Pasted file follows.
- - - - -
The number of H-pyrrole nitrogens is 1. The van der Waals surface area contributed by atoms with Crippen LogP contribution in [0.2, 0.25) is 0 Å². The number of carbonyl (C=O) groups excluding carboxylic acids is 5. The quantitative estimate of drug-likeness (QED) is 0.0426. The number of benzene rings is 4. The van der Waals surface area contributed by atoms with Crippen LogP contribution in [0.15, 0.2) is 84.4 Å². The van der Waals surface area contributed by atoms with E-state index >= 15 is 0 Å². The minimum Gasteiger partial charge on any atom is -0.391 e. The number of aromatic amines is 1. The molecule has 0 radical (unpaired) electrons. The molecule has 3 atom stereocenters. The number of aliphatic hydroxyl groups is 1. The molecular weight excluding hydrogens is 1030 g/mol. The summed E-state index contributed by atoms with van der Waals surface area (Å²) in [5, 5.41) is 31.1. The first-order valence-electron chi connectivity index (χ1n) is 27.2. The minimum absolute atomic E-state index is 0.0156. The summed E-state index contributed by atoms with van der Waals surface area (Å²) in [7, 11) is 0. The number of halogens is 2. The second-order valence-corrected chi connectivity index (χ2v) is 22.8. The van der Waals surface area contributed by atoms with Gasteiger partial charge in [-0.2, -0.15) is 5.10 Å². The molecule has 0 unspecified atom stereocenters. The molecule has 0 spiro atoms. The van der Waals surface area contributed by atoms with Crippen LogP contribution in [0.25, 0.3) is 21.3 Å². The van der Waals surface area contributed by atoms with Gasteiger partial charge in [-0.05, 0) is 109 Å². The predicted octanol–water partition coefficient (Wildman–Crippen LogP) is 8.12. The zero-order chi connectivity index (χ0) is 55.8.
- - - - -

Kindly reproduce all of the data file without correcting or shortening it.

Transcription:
The number of H-pyrrole nitrogens is 1. The van der Waals surface area contributed by atoms with Crippen LogP contribution in [0.2, 0.25) is 0 Å². The number of carbonyl (C=O) groups excluding carboxylic acids is 5. The quantitative estimate of drug-likeness (QED) is 0.0426. The number of benzene rings is 4. The van der Waals surface area contributed by atoms with Crippen LogP contribution in [0.15, 0.2) is 84.4 Å². The van der Waals surface area contributed by atoms with E-state index >= 15 is 0 Å². The minimum Gasteiger partial charge on any atom is -0.391 e. The number of aromatic amines is 1. The molecule has 0 radical (unpaired) electrons. The molecule has 3 atom stereocenters. The number of aliphatic hydroxyl groups is 1. The molecular weight excluding hydrogens is 1030 g/mol. The summed E-state index contributed by atoms with van der Waals surface area (Å²) in [5, 5.41) is 31.1. The first-order valence-electron chi connectivity index (χ1n) is 27.2. The minimum absolute atomic E-state index is 0.0156. The summed E-state index contributed by atoms with van der Waals surface area (Å²) in [7, 11) is 0. The number of halogens is 2. The second-order valence-corrected chi connectivity index (χ2v) is 22.8. The van der Waals surface area contributed by atoms with Gasteiger partial charge in [-0.2, -0.15) is 5.10 Å². The molecule has 0 unspecified atom stereocenters. The molecule has 0 spiro atoms. The van der Waals surface area contributed by atoms with Crippen LogP contribution in [0.25, 0.3) is 21.3 Å². The van der Waals surface area contributed by atoms with Gasteiger partial charge in [-0.05, 0) is 109 Å². The predicted octanol–water partition coefficient (Wildman–Crippen LogP) is 8.12. The zero-order chi connectivity index (χ0) is 55.8.